Non-invasive machine sees through skin to measure blood glucose

Non-invasive machine sees thro...
A new sensor from MIT can detect blood glucose levels in diabetic patients without the need for finger pricks
A new sensor from MIT can detect blood glucose levels in diabetic patients without the need for finger pricks
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A new sensor from MIT can detect blood glucose levels in diabetic patients without the need for finger pricks
A new sensor from MIT can detect blood glucose levels in diabetic patients without the need for finger pricks

To manage diabetes, people with the disease may need to prick their fingers and test their blood glucose levels several times a day. But now researchers at MIT may have developed a less invasive method, using infrared light to take glucose readings from fluid just below the surface of the skin.

The new system is built around a technique known as Raman spectroscopy, which involves shining near-infrared light on the skin. The idea is that the light will scatter off different molecules in different ways, revealing the chemical composition of the tissue. And now, after decades of work on the technique, the MIT team has developed a way to apply it to measuring glucose in the interstitial fluid, the stuff that surrounds cells.

In the new process, near-infrared light is shone onto the skin from a 60-degree angle, while a receiving fiber is placed flat against the skin. This means that the light bounces off molecules in the tissue and hits the fiber, producing a stronger glucose Raman signal while filtering out reflected signals from the skin surface.

When the team tested the technique in live pigs, they found that it produced accurate glucose readings for up to an hour, after 10 to 15 minutes of calibration. The accuracy of these signals was backed up by comparing them to measurements made from blood samples taken from those same pigs.

The researchers say that this is a major improvement over their past work, where glucose levels had to be indirectly calculated by comparing Raman signals with a reference measurement from blood. This also required regular calibration, which could be thrown off as the patient moved around or ate or drank.

“This is the first time that we directly observed the glucose signal from the tissue in a transdermal way, without going through a lot of advanced computation and signal extraction,” says Peter So, senior author of the study.

Currently the device is about the size of a desktop printer, and the team says that it should be less invasive to stick your finger in this kind of machine a few times a day, instead of pricking it with a needle.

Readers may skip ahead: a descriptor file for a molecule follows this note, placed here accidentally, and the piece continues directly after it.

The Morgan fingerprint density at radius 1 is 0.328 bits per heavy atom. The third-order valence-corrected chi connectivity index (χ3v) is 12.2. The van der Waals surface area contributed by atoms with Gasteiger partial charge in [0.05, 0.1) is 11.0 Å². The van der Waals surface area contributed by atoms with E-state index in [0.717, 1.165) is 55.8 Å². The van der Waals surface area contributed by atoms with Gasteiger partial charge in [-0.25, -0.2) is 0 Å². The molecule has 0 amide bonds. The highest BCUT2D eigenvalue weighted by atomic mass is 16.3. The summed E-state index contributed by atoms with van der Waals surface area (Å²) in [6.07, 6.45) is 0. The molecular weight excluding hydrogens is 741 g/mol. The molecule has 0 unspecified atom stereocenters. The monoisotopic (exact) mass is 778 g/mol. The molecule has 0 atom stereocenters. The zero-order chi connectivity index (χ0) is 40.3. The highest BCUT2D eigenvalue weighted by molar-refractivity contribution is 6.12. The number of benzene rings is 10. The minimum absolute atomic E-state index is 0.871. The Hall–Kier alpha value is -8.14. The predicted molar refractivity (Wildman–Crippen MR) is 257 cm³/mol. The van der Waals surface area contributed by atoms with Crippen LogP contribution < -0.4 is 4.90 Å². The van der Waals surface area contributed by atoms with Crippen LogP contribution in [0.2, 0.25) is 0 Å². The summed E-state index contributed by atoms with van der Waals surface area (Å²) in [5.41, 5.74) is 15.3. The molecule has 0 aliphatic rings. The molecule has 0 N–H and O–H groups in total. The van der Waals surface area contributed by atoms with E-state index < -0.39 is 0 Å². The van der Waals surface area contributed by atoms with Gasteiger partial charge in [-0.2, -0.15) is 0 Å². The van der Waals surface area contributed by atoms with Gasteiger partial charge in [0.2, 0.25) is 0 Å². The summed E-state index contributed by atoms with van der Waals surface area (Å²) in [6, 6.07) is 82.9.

“You might have a device at home or a device in your office that you could put your finger on once in a while, or you might have a probe that you hold to your skin,” says So. “That’s what we’re thinking about in the shorter term.”

Longer term, the researchers hope to adapt the technique into a smaller wearable device.

There are no shortage of non-invasive glucose-monitoring methods in development. Others include a wearable device that uses microwaves, tiny biosensors that monitor glucose levels in sweat or tears, laser-based systems that scan fingertips, and wearable patches that monitor glucose in sweat and release drugs into the bloodstream as required.

The research was published in the journal Science Advances.

Source: MIT

I would so like to be an Alpha or Beta tester for these devices.
Ruben Minor
I’d like to have my son who is Type1 included in the beta test when available. He’s 13 type 1 Oct 2018
Timothy Cochran
Lifeplus is already doing this, and will beat MIT to market.
i had read about work on a similar pulse glucometer 2 decades back but never heard anything more of it until this article. there must have been lots of hurdles to overcome.
The technology already exists and is in general use you simply apply a " sensor" to your arm it measures your glucose at set times and sends the data to your phone where an app records the data and also notifies you if you need to inject insulin. Its called freestyle libra sensor Here
is a link to their website So sadly MIT is quite a few years behind everyone else.
Peter Jasko
Badger , i believe that your comment is incorrect. The Freestyle from my understanding still uses a tiny cannular or needle to read the fluids under the skin or finger pricking. My understanding this one in this article is completely noninvasive. I believe the difficulty is getting consistent blood glucose readings without the cannular and even then not always accurate.
Peter Jasko, half correct: the Freestyle sensor (attached to the arm for up to 10 days) does have a needle, but at least no more fingerpricks for every measurement.